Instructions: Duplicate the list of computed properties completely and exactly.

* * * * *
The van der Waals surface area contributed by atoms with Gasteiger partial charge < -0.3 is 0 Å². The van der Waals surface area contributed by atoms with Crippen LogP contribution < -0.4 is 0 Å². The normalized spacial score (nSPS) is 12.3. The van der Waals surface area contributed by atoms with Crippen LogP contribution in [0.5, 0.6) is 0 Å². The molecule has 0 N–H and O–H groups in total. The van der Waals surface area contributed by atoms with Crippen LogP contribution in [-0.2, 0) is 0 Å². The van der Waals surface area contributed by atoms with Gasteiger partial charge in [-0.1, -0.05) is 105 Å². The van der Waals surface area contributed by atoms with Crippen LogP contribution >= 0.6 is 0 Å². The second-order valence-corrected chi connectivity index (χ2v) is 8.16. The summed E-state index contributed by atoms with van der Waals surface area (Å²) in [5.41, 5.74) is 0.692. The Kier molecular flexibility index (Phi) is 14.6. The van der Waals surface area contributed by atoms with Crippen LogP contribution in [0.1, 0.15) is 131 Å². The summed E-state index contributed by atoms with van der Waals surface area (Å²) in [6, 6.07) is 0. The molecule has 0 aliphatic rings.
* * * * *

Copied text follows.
The van der Waals surface area contributed by atoms with Gasteiger partial charge < -0.3 is 0 Å². The van der Waals surface area contributed by atoms with Crippen LogP contribution < -0.4 is 0 Å². The normalized spacial score (nSPS) is 12.3. The van der Waals surface area contributed by atoms with Crippen LogP contribution in [0.5, 0.6) is 0 Å². The molecule has 0 N–H and O–H groups in total. The van der Waals surface area contributed by atoms with Crippen LogP contribution in [-0.2, 0) is 0 Å². The van der Waals surface area contributed by atoms with Gasteiger partial charge in [-0.1, -0.05) is 105 Å². The van der Waals surface area contributed by atoms with Crippen LogP contribution >= 0.6 is 0 Å². The second-order valence-corrected chi connectivity index (χ2v) is 8.16. The summed E-state index contributed by atoms with van der Waals surface area (Å²) in [5.41, 5.74) is 0.692. The Kier molecular flexibility index (Phi) is 14.6. The van der Waals surface area contributed by atoms with Crippen LogP contribution in [0.1, 0.15) is 131 Å². The summed E-state index contributed by atoms with van der Waals surface area (Å²) in [6, 6.07) is 0. The molecule has 0 aliphatic rings.